In this gorgeous critique of Ireland as the Celtic Tiger draws its dying breaths, Enright chronicles an affair between 32-year-old Gina Moynihan, and Se�n Vallely, a rich, dutiful husband and a devoted if somewhat inept father to the otherworldly, epileptic Evie, not yet 13. Set against a backdrop of easy money, second homes and gratuitous spending, the dissolution of Gina’s and Sean’s marriages is both an antidote to and a symptom of the economic prosperity that gripped the country until its sudden and devastating fall from grace in 2008: “In Ireland, if you leave the house and there is a divorce, then you lose the house…. You have to sleep there to keep your claim…. You think it is about sex, and then you remember the money.” There are, as with any affair, casualties, but what weighs most heavily on Gina is not what will become of her husband, Conor, but rather Evie, who sees Gina kissing her father, and innocently asks if she might be kissed too, oblivious to the fact that this moment heralds the end of her family. She eventually becomes all too aware that her father is gone and that she’s stuck with her sad, neurotic mother. And so the question that remains at the end of this masterful and deeply satisfying novel is not just what will happen to Ireland, but what will happen to Evie? (Publisher’s Weekly)

 

On Canaan’s Side

By: Sebastian Barry

A masterful novel filled with the bittersweet ruminations of an 89-year-old woman as she reflects on her rich life while contemplating death. The latest from the award-winning Irish novelist (The Secret Scripture, etc.) and playwright takes the form of a first-person narrative by Lilly Bere, who has lived most of her life in America since emigrating from Ireland in the wake of World War I, after she and her fianc� were targeted by the IRA. Lilly largely recounts her life through the men who have defined it: the father who raised her, the fianc� whom she followed into exile, the mysterious American husband who wooed her after her fianc�’s murder, the son who became a walking casualty of war, the grandson she mourns over the 17 days that provide the novel with its structure, the present from which her memory takes flight. Surprises abound, as the novel proceeds from the intimacy of a bereaved woman’s recollections to a meditation on life, death, identity and America that achieves an epic scope and philosophical depth. It also sustains a page-turning momentum, leaving the reader in suspense until the very end whether this novel is an extended suicide note, a confession or an affirmation of life’s blessings and embrace of its contradictions, as those various strains show the possibility of becoming one. As Lilly writes, “I am dwelling on things I love, even if a measure of tragedy is stitched into everything, if you follow the thread long enough.” She finds her experience and identity profoundly shaped by America, a prism that puts her native Ireland in fresh perspective: “People love Ireland because they can never know it, like a partner in a successful marriage.” Through her extended contemplation of “the gift of life, oftentimes so difficult to accept, the horse whose teeth we are often so inclined to inspect,” Lilly reveals herself to be a woman of uncommon sense and boundless compassion.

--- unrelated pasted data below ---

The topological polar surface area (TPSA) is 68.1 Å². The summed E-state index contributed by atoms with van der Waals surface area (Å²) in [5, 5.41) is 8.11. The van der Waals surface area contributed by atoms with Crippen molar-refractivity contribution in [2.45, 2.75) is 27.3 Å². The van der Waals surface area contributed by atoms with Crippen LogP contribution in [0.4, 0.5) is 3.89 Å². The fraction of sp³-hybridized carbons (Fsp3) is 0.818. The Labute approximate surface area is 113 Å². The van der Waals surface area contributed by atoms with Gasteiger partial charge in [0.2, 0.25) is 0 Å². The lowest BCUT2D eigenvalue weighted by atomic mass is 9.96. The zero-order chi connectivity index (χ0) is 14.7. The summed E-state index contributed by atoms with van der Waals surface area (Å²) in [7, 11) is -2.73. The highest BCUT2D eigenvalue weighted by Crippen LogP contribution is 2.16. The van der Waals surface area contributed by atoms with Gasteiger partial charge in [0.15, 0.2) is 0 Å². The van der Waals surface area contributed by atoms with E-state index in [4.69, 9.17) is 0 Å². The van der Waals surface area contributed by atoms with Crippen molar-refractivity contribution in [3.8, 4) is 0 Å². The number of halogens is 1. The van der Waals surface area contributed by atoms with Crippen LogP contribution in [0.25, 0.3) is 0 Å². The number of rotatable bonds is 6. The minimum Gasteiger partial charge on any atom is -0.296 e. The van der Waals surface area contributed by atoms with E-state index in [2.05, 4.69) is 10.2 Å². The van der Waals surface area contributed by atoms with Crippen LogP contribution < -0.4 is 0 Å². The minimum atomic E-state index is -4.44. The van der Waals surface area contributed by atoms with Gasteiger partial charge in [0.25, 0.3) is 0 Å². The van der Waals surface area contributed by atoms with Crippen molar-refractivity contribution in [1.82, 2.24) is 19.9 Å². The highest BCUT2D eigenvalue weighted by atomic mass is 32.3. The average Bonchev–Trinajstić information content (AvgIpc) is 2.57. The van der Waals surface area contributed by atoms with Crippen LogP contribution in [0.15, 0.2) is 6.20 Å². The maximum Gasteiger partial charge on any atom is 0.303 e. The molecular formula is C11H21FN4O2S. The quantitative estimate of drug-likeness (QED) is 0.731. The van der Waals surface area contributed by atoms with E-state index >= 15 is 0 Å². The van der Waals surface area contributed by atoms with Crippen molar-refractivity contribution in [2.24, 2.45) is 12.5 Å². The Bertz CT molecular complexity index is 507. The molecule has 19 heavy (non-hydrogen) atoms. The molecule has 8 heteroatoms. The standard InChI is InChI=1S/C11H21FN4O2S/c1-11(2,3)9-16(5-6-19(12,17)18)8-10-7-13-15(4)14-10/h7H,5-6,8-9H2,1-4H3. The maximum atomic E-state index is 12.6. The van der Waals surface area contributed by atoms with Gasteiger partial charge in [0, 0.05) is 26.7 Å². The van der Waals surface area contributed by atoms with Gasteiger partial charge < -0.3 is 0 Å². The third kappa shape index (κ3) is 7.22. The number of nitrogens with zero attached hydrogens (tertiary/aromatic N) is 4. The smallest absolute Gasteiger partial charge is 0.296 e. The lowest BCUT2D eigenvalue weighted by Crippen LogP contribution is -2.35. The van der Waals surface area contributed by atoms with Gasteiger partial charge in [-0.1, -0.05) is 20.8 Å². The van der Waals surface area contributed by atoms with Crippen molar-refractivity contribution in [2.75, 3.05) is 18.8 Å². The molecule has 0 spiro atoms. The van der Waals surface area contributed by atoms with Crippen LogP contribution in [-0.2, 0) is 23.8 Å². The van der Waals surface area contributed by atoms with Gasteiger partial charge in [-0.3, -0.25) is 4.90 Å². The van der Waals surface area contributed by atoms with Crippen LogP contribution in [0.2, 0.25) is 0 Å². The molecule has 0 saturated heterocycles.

A novel to be savored. (Kirkus Reviews)

 

Bloodland

By: Alan Glynn

In this elegantly plotted thriller from Irish author Glynn (Winterland), Dublin reporter Jimmy Gilroy, who’s hurting for steady work, seizes the opportunity to write the life story of hard-partying Susie Monaghan, a washed-up actress killed three years earlier with five others in an unexplained helicopter crash off the coast of Donegal. Almost immediately, Gilroy encounters resistance, making him want to dig deeper, particularly into Monaghan’s final days. Yet when he’s offered the plum job of co-writing ex-prime minister Larry Bolger’s autobiography, with explicit instructions to drop all other assignments, Gilroy reluctantly agrees. When Bolger, recently off the wagon, lets slip that Monaghan’s death was merely collateral damage, Gilroy knows he can’t abandon his earlier project. Further digging leads to a vast conspiracy with international implications. Glynn handles multiple story lines that would trip up a lesser writer, and his characters populate a world where nothing is black and white. (Publisher’s Weekly)

 

The Last Storyteller

By: Frank DeLaney

Frank Delaney, New York Times bestselling author of Ireland, Shannon, Tipperary, Venetia Kelly’s Traveling Show, and The Matchmaker of Kenmare, is the unparalleled master of Irish historical fiction, bringing Ireland to life with exceptional warmth, wisdom, and wit. Now, in The Last Storyteller, Delaney weaves an absorbing tale of lasting love, dangerous risk, and the healing power of redemption.

“Every legend and all mythologies exist to teach us how to run our days. In kind fashion. A loving way. But there’s no story, no matter how ancient, as important as one’s own. So if we’re to live good lives, we have to tell ourselves our own story. In a good way.” So says James Clare, Ben MacCarthy’s beloved mentor, and it is this fateful advice that will guide Ben through the tumultuous events of Ireland in 1956. The national mood is downtrodden; poverty, corruption, and a fledgling armed rebellion rattle the countryside, and although Ben wants no part of the upstart insurrection along the northern border, he unknowingly falls in with an IRA sympathizer and is compromised into running guns. Yet despite his perilous circumstances, all he can think about is finding his former wife and true love, the actress Venetia Kelly. Parted forcibly from Ben years ago, Venetia has returned to Ireland with her new husband, a brutal man and coarse but popular stage performer by the name of Gentleman Jack. Determined not to lose Venetia again, Ben calls upon every bit of his love, courage, and newfound gun-running connections to get her back. And as Ben fights to recapture his halcyon days with Venetia, he must finally reconcile his violent and flawed past with his hopes for a bright and loving future. Brimming with fascinating Irish history, daring intrigue, and the drama of legendary love, The Last Storyteller is an unforgettable novel as richly textured and inspiring as Ireland itself. (Publisher’s Marketing)